Norway's DNO financed for drilling in Kurdish region of Iraq

Company's executive chairman said drilling programs were supported by a Kurdish government that aims to go it alone.
By Daniel J. Graeber Follow @dan_graeber Contact the Author   |   July 10, 2017 at 6:39 AM
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July 10 (UPI) -- Steady payments from a Kurdish government preparing an independence referendum in Iraq means more capital for drilling, Norway's DNO International said.

Budgetary constraints for the semiautonomous Kurdistan Regional Government caused contractual issues with international energy companies working in the region in the past. The Norwegian company said payments for exports and other work, however, have continued steadily for more than a year, which backed up its appraisal program in the Kurdish north.

"With 16 consecutive monthly export payments from the Kurdistan Regional Government in line with contractual entitlements, we've ramped up drilling with three rigs currently active across the portfolio," Executive Chairman Bijan Mossavar-Rahmani said in a statement.

The company exported the bulk of what it produced from its flagship Tawke license area in the Kurdish north through a north-bound pipeline for exports through Turkey. So far this year, the company said production from the license averaged about 115,000 barrels of oil per day.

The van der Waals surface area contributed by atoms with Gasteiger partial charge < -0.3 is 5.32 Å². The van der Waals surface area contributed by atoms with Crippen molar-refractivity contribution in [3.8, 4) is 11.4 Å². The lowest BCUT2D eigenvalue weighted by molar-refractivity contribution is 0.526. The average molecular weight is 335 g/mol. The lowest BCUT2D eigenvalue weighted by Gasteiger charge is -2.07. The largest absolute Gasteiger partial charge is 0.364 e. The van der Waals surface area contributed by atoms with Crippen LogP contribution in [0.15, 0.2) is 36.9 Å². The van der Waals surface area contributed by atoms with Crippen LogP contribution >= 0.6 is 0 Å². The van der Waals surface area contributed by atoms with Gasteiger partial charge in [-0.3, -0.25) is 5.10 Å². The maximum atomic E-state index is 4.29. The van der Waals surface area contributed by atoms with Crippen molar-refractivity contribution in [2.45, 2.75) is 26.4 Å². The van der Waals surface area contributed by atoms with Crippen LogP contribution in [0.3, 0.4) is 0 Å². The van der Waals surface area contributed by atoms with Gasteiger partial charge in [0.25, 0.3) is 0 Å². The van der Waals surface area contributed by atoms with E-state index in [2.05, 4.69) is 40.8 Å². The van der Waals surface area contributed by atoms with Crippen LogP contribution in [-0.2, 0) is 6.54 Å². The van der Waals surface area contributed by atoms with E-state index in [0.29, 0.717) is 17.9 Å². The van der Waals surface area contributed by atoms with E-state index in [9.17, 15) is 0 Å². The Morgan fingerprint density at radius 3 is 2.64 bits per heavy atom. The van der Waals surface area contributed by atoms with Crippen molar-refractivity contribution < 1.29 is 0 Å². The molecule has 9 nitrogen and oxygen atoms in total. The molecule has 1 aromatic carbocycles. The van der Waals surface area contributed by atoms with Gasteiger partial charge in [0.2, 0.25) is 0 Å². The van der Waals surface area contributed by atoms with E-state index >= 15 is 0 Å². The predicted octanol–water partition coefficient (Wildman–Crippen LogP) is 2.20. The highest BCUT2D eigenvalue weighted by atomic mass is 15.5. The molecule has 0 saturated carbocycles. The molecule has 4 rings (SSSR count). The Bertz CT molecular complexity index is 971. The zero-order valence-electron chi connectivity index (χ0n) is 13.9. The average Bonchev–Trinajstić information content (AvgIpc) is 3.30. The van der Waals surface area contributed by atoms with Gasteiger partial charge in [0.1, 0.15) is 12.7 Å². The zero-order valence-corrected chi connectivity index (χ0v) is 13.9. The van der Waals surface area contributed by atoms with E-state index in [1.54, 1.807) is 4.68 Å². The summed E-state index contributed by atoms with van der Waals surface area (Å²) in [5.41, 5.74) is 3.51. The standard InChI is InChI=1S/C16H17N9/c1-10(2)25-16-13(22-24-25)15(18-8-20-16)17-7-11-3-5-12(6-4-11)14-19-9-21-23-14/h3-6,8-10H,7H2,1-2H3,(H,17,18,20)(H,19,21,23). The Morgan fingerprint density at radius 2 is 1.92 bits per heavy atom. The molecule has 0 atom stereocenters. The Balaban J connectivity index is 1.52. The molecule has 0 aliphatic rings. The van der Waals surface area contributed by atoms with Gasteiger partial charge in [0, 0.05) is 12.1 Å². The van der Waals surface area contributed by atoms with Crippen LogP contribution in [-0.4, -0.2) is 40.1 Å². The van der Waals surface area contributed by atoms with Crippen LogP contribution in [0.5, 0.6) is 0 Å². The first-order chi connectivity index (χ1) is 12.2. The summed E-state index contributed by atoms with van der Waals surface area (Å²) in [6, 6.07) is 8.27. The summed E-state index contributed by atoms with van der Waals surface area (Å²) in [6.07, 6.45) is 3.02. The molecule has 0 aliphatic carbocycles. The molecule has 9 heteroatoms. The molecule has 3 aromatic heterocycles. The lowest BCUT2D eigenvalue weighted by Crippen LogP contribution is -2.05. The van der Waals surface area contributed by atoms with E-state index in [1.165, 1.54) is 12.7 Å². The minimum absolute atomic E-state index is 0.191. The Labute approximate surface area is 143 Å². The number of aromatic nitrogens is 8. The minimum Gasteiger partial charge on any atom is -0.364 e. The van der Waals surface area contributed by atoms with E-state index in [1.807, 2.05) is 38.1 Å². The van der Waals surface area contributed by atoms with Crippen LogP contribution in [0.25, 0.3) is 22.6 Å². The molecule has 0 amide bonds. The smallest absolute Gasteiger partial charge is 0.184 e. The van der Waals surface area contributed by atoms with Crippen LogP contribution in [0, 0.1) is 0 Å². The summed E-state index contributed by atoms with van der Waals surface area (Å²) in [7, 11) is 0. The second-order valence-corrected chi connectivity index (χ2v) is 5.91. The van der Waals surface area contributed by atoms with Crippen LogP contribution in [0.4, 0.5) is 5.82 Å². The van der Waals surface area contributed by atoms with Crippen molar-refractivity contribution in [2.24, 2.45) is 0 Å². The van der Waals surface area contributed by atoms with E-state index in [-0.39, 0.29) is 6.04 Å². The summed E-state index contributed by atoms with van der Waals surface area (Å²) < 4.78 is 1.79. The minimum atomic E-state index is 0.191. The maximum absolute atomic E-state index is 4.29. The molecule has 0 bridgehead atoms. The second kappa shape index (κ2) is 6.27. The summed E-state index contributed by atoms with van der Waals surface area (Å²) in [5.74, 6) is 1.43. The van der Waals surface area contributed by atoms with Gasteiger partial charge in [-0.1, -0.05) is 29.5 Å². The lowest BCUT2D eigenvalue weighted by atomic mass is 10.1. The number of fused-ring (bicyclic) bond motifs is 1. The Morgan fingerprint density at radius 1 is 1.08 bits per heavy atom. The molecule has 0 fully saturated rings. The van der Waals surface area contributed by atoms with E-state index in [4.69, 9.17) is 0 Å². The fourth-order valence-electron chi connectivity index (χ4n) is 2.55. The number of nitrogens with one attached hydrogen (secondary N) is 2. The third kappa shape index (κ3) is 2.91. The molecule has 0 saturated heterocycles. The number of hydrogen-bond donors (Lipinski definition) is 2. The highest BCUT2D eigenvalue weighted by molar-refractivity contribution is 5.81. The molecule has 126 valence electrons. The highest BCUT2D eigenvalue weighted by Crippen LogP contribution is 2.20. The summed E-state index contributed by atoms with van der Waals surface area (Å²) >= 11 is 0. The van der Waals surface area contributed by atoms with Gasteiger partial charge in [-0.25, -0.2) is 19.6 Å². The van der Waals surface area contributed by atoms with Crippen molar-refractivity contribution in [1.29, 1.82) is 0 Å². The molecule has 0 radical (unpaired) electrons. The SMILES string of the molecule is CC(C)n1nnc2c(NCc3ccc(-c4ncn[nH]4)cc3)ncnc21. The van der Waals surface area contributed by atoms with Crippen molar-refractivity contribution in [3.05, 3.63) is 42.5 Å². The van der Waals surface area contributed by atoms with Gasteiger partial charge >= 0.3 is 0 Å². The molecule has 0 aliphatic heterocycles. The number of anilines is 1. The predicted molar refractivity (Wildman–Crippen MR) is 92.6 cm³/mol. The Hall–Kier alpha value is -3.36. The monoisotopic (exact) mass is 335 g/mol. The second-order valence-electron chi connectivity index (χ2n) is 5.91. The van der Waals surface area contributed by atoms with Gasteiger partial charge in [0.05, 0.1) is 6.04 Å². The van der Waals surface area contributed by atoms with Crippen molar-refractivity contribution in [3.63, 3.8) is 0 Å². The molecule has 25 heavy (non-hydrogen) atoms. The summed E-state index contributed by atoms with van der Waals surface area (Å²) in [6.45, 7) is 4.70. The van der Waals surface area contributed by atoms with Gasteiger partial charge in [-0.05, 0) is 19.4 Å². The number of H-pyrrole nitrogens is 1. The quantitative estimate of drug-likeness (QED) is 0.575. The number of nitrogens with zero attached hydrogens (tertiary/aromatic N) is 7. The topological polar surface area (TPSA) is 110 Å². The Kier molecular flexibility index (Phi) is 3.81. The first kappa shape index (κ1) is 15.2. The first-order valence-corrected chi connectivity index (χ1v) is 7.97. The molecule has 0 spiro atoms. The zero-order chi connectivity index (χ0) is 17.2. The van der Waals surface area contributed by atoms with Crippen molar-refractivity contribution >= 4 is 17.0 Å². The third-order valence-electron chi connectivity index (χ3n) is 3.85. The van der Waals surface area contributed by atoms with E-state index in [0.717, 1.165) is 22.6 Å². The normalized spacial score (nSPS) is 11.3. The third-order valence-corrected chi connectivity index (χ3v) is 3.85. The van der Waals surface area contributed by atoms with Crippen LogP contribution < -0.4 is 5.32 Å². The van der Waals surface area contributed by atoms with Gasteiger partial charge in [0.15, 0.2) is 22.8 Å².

Regional conflict has in the past disrupted some of the exports of oil from the Kurdish region, though the area is largely isolated from regional conflict attributed to the fight against regional militants, including the Islamic State, also known as ISIS, ISIL and Daesh.

Iraqi Prime Minister Haider al-Abadi declared victory during the weekend after the federal military recaptured the northern city of Mosul from IS following months of fighting. Mosul is about 50 miles west of Erbil, the Kurdish capital.

A referendum for independence from Iraq is set for Sept. 25. A spokesperson for the Kurdish government, Safeen Dizayee, told a delegation in London last week the referendum would correct past mistakes from Baghdad, including budgetary issues related to oil and entitlements for some of the Kurdish fighters supporting broader counter-terrorism efforts.

Iraq agreed to cut about 210,000 bpd from its production under the terms of a managed decline agreement coordinated by the Organization of Petroleum Exporting Countries. The central government in Baghdad said in the past the semiautonomous Kurdish government wasn't contributing to the arrangement.

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